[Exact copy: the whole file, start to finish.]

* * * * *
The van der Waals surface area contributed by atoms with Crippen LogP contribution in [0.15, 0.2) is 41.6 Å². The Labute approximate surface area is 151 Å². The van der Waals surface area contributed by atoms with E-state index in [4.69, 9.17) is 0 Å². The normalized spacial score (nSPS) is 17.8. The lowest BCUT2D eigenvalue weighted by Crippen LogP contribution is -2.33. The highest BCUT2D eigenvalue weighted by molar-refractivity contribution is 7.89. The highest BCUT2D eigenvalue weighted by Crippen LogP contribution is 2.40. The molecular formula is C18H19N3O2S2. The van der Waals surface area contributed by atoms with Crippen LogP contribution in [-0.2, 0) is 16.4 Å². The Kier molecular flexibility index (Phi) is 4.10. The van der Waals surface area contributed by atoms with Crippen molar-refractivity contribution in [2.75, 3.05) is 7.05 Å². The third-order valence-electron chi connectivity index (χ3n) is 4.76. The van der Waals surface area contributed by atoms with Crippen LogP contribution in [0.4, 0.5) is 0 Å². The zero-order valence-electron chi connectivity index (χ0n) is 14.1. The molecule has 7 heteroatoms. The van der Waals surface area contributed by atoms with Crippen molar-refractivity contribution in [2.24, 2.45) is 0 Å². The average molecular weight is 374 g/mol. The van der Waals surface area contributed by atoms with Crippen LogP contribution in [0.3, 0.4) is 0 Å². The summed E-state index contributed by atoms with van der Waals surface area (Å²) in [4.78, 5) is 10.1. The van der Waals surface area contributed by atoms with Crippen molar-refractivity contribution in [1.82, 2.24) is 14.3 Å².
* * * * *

The van der Waals surface area contributed by atoms with Crippen LogP contribution in [0.15, 0.2) is 41.6 Å². The Labute approximate surface area is 151 Å². The van der Waals surface area contributed by atoms with E-state index in [4.69, 9.17) is 0 Å². The normalized spacial score (nSPS) is 17.8. The lowest BCUT2D eigenvalue weighted by Crippen LogP contribution is -2.33. The highest BCUT2D eigenvalue weighted by molar-refractivity contribution is 7.89. The highest BCUT2D eigenvalue weighted by Crippen LogP contribution is 2.40. The molecular formula is C18H19N3O2S2. The van der Waals surface area contributed by atoms with Crippen LogP contribution in [-0.2, 0) is 16.4 Å². The Kier molecular flexibility index (Phi) is 4.10. The van der Waals surface area contributed by atoms with Crippen molar-refractivity contribution in [2.75, 3.05) is 7.05 Å². The third-order valence-electron chi connectivity index (χ3n) is 4.76. The van der Waals surface area contributed by atoms with Crippen LogP contribution in [0.4, 0.5) is 0 Å². The zero-order valence-electron chi connectivity index (χ0n) is 14.1. The molecule has 7 heteroatoms. The van der Waals surface area contributed by atoms with Crippen molar-refractivity contribution in [2.24, 2.45) is 0 Å². The average molecular weight is 374 g/mol. The van der Waals surface area contributed by atoms with Crippen LogP contribution in [0.3, 0.4) is 0 Å². The summed E-state index contributed by atoms with van der Waals surface area (Å²) in [4.78, 5) is 10.1. The van der Waals surface area contributed by atoms with Crippen molar-refractivity contribution in [1.82, 2.24) is 14.3 Å².